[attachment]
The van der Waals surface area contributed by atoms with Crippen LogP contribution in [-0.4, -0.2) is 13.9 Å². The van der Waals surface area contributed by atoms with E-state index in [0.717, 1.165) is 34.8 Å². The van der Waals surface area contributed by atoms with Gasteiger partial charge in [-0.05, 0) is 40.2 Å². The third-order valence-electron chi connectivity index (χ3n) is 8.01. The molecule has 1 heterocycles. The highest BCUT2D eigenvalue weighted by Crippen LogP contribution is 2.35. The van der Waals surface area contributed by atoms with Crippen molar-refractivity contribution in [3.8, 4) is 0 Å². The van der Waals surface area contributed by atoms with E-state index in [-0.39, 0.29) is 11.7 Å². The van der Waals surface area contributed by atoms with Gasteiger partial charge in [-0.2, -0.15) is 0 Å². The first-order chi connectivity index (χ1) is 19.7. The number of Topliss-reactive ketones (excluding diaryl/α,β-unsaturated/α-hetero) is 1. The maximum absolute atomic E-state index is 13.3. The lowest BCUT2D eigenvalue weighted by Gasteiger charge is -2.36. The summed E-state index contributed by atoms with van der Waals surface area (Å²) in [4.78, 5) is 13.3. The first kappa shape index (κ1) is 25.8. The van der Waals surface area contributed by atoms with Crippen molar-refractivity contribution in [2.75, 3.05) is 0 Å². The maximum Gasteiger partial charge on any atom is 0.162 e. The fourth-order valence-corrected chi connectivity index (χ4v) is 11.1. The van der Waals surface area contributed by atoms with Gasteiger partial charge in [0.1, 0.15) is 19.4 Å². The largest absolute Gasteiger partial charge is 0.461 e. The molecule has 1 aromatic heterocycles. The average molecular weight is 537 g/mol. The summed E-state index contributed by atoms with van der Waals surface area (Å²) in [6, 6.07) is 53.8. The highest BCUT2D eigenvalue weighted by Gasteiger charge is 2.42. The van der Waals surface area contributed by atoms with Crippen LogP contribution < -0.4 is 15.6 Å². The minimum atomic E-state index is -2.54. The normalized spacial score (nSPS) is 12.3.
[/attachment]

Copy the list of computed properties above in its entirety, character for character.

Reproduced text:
The van der Waals surface area contributed by atoms with Crippen LogP contribution in [-0.4, -0.2) is 13.9 Å². The van der Waals surface area contributed by atoms with E-state index in [0.717, 1.165) is 34.8 Å². The van der Waals surface area contributed by atoms with Gasteiger partial charge in [-0.05, 0) is 40.2 Å². The third-order valence-electron chi connectivity index (χ3n) is 8.01. The molecule has 1 heterocycles. The highest BCUT2D eigenvalue weighted by Crippen LogP contribution is 2.35. The van der Waals surface area contributed by atoms with Crippen molar-refractivity contribution in [3.8, 4) is 0 Å². The van der Waals surface area contributed by atoms with E-state index in [-0.39, 0.29) is 11.7 Å². The van der Waals surface area contributed by atoms with Gasteiger partial charge in [-0.2, -0.15) is 0 Å². The first-order chi connectivity index (χ1) is 19.7. The number of Topliss-reactive ketones (excluding diaryl/α,β-unsaturated/α-hetero) is 1. The maximum absolute atomic E-state index is 13.3. The lowest BCUT2D eigenvalue weighted by Gasteiger charge is -2.36. The summed E-state index contributed by atoms with van der Waals surface area (Å²) in [4.78, 5) is 13.3. The first kappa shape index (κ1) is 25.8. The van der Waals surface area contributed by atoms with Crippen molar-refractivity contribution in [2.75, 3.05) is 0 Å². The maximum Gasteiger partial charge on any atom is 0.162 e. The fourth-order valence-corrected chi connectivity index (χ4v) is 11.1. The van der Waals surface area contributed by atoms with Gasteiger partial charge in [0.1, 0.15) is 19.4 Å². The largest absolute Gasteiger partial charge is 0.461 e. The molecule has 1 aromatic heterocycles. The average molecular weight is 537 g/mol. The summed E-state index contributed by atoms with van der Waals surface area (Å²) in [6, 6.07) is 53.8. The highest BCUT2D eigenvalue weighted by Gasteiger charge is 2.42. The van der Waals surface area contributed by atoms with Crippen LogP contribution < -0.4 is 15.6 Å². The minimum atomic E-state index is -2.54. The normalized spacial score (nSPS) is 12.3.